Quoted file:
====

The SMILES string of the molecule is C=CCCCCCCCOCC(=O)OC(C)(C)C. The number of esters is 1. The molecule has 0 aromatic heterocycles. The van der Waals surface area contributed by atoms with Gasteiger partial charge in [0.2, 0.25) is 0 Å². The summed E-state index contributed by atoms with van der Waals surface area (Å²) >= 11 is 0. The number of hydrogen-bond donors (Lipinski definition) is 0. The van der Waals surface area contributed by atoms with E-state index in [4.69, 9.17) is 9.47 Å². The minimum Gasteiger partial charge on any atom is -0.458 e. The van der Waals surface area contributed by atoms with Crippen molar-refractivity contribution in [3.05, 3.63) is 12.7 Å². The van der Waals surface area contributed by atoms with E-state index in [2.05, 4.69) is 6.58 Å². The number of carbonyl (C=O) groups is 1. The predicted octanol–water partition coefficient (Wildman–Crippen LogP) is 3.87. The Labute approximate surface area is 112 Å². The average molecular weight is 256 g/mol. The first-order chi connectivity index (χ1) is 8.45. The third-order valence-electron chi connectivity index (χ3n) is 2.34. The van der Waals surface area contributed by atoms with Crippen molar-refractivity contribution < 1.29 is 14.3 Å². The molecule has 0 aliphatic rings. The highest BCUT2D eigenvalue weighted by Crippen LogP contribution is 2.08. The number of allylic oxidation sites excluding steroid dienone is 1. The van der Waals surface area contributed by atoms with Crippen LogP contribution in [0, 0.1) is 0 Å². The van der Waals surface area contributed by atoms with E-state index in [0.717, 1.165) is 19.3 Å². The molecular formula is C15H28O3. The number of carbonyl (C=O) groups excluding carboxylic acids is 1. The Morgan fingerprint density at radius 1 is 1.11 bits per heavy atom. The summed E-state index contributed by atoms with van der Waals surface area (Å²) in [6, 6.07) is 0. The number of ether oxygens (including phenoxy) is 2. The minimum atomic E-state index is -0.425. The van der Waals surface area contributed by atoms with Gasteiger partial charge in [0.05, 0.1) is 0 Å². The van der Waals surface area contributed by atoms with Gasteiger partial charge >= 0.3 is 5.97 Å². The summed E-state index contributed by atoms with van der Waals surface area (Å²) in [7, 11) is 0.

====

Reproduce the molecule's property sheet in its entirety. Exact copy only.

The SMILES string of the molecule is C=CCCCCCCCOCC(=O)OC(C)(C)C. The number of esters is 1. The molecule has 0 aromatic heterocycles. The van der Waals surface area contributed by atoms with Gasteiger partial charge in [0.2, 0.25) is 0 Å². The summed E-state index contributed by atoms with van der Waals surface area (Å²) >= 11 is 0. The number of hydrogen-bond donors (Lipinski definition) is 0. The van der Waals surface area contributed by atoms with E-state index in [4.69, 9.17) is 9.47 Å². The minimum Gasteiger partial charge on any atom is -0.458 e. The van der Waals surface area contributed by atoms with Crippen molar-refractivity contribution in [3.05, 3.63) is 12.7 Å². The van der Waals surface area contributed by atoms with E-state index in [2.05, 4.69) is 6.58 Å². The number of carbonyl (C=O) groups is 1. The predicted octanol–water partition coefficient (Wildman–Crippen LogP) is 3.87. The Labute approximate surface area is 112 Å². The average molecular weight is 256 g/mol. The first-order chi connectivity index (χ1) is 8.45. The third-order valence-electron chi connectivity index (χ3n) is 2.34. The van der Waals surface area contributed by atoms with Crippen molar-refractivity contribution < 1.29 is 14.3 Å². The molecule has 0 aliphatic rings. The highest BCUT2D eigenvalue weighted by Crippen LogP contribution is 2.08. The number of allylic oxidation sites excluding steroid dienone is 1. The van der Waals surface area contributed by atoms with Crippen LogP contribution in [0, 0.1) is 0 Å². The van der Waals surface area contributed by atoms with E-state index in [0.717, 1.165) is 19.3 Å². The molecular formula is C15H28O3. The number of carbonyl (C=O) groups excluding carboxylic acids is 1. The Morgan fingerprint density at radius 1 is 1.11 bits per heavy atom. The summed E-state index contributed by atoms with van der Waals surface area (Å²) in [6, 6.07) is 0. The number of ether oxygens (including phenoxy) is 2. The minimum atomic E-state index is -0.425. The van der Waals surface area contributed by atoms with Gasteiger partial charge in [0.05, 0.1) is 0 Å². The van der Waals surface area contributed by atoms with Gasteiger partial charge >= 0.3 is 5.97 Å². The summed E-state index contributed by atoms with van der Waals surface area (Å²) in [7, 11) is 0.